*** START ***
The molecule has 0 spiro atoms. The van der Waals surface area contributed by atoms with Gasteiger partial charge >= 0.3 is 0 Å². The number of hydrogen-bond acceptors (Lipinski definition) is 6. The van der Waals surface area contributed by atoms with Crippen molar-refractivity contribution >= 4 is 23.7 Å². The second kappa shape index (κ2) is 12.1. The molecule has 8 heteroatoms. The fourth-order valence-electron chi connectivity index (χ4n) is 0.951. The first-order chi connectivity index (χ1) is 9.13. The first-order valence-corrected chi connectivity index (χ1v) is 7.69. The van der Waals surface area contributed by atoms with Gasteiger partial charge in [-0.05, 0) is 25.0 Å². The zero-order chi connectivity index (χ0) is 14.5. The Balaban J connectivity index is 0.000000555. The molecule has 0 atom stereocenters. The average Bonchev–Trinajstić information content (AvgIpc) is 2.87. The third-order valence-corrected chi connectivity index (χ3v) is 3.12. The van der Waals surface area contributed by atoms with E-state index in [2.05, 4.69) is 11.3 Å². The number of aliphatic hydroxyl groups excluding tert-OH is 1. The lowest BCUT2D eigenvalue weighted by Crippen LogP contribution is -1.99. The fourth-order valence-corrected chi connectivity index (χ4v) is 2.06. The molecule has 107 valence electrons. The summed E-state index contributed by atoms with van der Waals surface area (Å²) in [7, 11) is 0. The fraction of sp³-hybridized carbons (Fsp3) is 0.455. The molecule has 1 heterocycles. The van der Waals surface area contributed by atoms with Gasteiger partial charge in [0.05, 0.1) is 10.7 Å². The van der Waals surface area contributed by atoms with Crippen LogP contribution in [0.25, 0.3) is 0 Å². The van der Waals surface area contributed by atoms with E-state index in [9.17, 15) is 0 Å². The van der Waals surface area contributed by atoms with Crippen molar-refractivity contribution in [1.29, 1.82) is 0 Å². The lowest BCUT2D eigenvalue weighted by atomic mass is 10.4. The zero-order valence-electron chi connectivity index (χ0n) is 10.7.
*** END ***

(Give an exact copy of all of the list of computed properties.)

The molecule has 0 spiro atoms. The van der Waals surface area contributed by atoms with Gasteiger partial charge >= 0.3 is 0 Å². The number of hydrogen-bond acceptors (Lipinski definition) is 6. The van der Waals surface area contributed by atoms with Crippen molar-refractivity contribution >= 4 is 23.7 Å². The second kappa shape index (κ2) is 12.1. The molecule has 8 heteroatoms. The fourth-order valence-electron chi connectivity index (χ4n) is 0.951. The first-order chi connectivity index (χ1) is 9.13. The first-order valence-corrected chi connectivity index (χ1v) is 7.69. The van der Waals surface area contributed by atoms with Gasteiger partial charge in [-0.05, 0) is 25.0 Å². The zero-order chi connectivity index (χ0) is 14.5. The Balaban J connectivity index is 0.000000555. The molecule has 0 atom stereocenters. The average Bonchev–Trinajstić information content (AvgIpc) is 2.87. The third-order valence-corrected chi connectivity index (χ3v) is 3.12. The van der Waals surface area contributed by atoms with E-state index in [2.05, 4.69) is 11.3 Å². The number of aliphatic hydroxyl groups excluding tert-OH is 1. The lowest BCUT2D eigenvalue weighted by Crippen LogP contribution is -1.99. The fourth-order valence-corrected chi connectivity index (χ4v) is 2.06. The molecule has 107 valence electrons. The summed E-state index contributed by atoms with van der Waals surface area (Å²) in [7, 11) is 0. The fraction of sp³-hybridized carbons (Fsp3) is 0.455. The molecule has 1 heterocycles. The van der Waals surface area contributed by atoms with Gasteiger partial charge in [0.05, 0.1) is 10.7 Å². The van der Waals surface area contributed by atoms with Crippen LogP contribution in [0.25, 0.3) is 0 Å². The van der Waals surface area contributed by atoms with E-state index in [9.17, 15) is 0 Å². The van der Waals surface area contributed by atoms with Crippen molar-refractivity contribution in [1.29, 1.82) is 0 Å². The lowest BCUT2D eigenvalue weighted by atomic mass is 10.4. The zero-order valence-electron chi connectivity index (χ0n) is 10.7.